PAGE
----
Karl Hendricks has been performing music in Pittsburgh since, well I am not the one to guess. Let’s just say for a long ass while now. He is undertaking a new endeavor that has me, as well as many countless grateful music fans in town happy as hell that he is. Word came late last year that Paul’s CDs in Bloomfield was closing shop. Almost instantaneously as that bummer news came, it was announced that the store would become Sound Cat Records, run by Karl. As many hours as I have spent browsing and buying there, I can easily recall Karl being there behind the counter for most of them. Recent trips have found that, as they turn over inventory, you can score some sweet deals in the process, probably up until late next week when he officially takes over the reins. Seriously, there are steals to be had right now. Karl was cool enough to participate in this edition of First/Last.
The first album you ever bought?
The ‘Grease’ soundtrack is probably the first album I remember choosing at the record store, when I was about eight years old, I think. But I kind of think of The Rolling Stones’ ‘Tattoo You’ as another “first” record. I got that as a present for my twelfth birthday, and that was sort of the beginning of thinking of myself as a record collector. Another milestone record for me, a few years after that, was Husker Du’s ‘New Day Rising’. I remember reading about them in Rolling Stone, and thinking “this is a band I’m going to like.” And that record sent me on a search for lots more obscure (at least to a teenager in McKeesport) music.
Your last album bought?
Well, I’m acquiring new music almost every day. Something I liked a lot from this last week, though, was a compilation of lesser known bands on the Flying Nun label called ‘Time To Go: The Southern Psychedelic Moment 1981-1986’. It, like a lot of great compilations, really is a neat snapshot of a particular time and place (the place being the southern part of New Zealand)—and speaking of searching for obscure music, it reminds me of the excitement I felt searching out stuff as a teenager in the mid-‘80s.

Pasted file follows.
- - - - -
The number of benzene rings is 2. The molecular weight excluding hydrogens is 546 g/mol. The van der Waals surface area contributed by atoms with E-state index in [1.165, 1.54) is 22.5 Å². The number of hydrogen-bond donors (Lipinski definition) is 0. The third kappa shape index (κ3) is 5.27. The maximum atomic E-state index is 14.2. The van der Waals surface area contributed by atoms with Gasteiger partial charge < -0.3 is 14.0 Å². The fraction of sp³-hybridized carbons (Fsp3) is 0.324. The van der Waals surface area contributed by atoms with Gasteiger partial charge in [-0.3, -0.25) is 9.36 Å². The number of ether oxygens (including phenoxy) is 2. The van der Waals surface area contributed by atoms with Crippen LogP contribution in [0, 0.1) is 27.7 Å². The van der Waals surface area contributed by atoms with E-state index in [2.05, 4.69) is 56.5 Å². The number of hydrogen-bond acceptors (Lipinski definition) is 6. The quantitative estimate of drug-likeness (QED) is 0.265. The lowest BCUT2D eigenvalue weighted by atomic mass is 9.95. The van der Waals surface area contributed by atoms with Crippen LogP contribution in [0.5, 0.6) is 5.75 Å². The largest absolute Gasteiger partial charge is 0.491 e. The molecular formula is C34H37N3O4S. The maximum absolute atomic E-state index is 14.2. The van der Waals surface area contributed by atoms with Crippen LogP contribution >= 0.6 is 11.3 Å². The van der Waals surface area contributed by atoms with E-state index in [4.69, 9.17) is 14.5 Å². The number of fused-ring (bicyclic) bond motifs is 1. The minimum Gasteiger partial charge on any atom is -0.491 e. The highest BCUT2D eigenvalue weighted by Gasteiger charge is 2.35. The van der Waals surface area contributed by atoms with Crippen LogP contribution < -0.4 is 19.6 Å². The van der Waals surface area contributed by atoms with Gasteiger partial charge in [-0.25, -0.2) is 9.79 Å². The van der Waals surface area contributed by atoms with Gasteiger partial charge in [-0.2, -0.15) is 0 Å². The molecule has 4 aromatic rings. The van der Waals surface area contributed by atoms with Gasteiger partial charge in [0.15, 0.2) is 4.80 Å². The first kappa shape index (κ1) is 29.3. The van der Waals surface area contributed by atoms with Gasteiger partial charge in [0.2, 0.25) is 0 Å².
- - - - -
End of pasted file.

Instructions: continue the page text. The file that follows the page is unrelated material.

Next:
Favorite album of all time?
It is very difficult to narrow it down to one, but if pressed, I’d have to say Silkworm’s album ‘Firewater’. I think Silkworm, and particularly that album, do a great job encapsulating pretty much all the different elements that make rock music (probably) my favorite art form.
Least favorite/most disappointing album?
I’d rather focus on the positive.
First concert attended?
My mom was a big influence in my interest in music, and she took me to see the Iron City Houserockers, who were probably her favorite band at the time, when I was around twelve. Shortly after that, I went to my first big rock show, which was Styx at the Civic Arena. I reviewed the show on the front page of my grade school’s newspaper (of which I was also the editor).
I saw Carousel at the Thunderbird. Jake Leger, who plays drums in my band, is also in Carousel. They rocked, and Dave Wheeler played some excellent guitar solos.
Favorite concert ever?
I don’t think I can narrow it down to one—but a seminal one for me was Firehose, Slovenly and DC3 at the Electric Banana probably around 1986 (or ’87?). It was one of those moments that felt monumental in figuring out why music was important to me personally. Some of my best memories of shows are also usually bands that my band has toured with, and so who I get to se multiple nights in a row. Something about that makes me appreciate a band even more, and I have some particularly fond memories of Silkworm (and the band that followed, Bottomless Pit), Small 23, Smog, Kind of Like Spitting, and the Kyle Sowashes.
Least favorite concert?
This is by no means my least favorite, but worth mentioning, since I’ve mentioned them so much already, is that the first time I saw Silkworm in 1995 (my band was playing a show with them in Princeton), I really didn’t like them. It wasn’t until I heard one of their albums (Libertine, the one before Firewater) a few months later, that I “got” it. And I think that’s sort of a model I’ve followed as a music listener pretty much my entire life. I don’t always trust my gut—music has a lot more to give you if you go to it rather than always force it to come to you.
Favorite thoughts, experiences about Pittsburgh?
From my travels and from the comments I’ve heard from visitors over the years, I’ve come to realize that Pittsburgh has a lot more culture—more opportunities to experience music, art, and literary events—than most other cities of comparable size. And I do appreciate that, though for the past dozen years or so, I’ve been so busy working that I haven’t really taken complete advantage of that. But it’s nice to know it’s there.
Thanks Karl. Not only for the interview, but keeping my favorite store in Pittsburgh afloat! I, for one, would love to see some much needed in-store performances happening, ahem.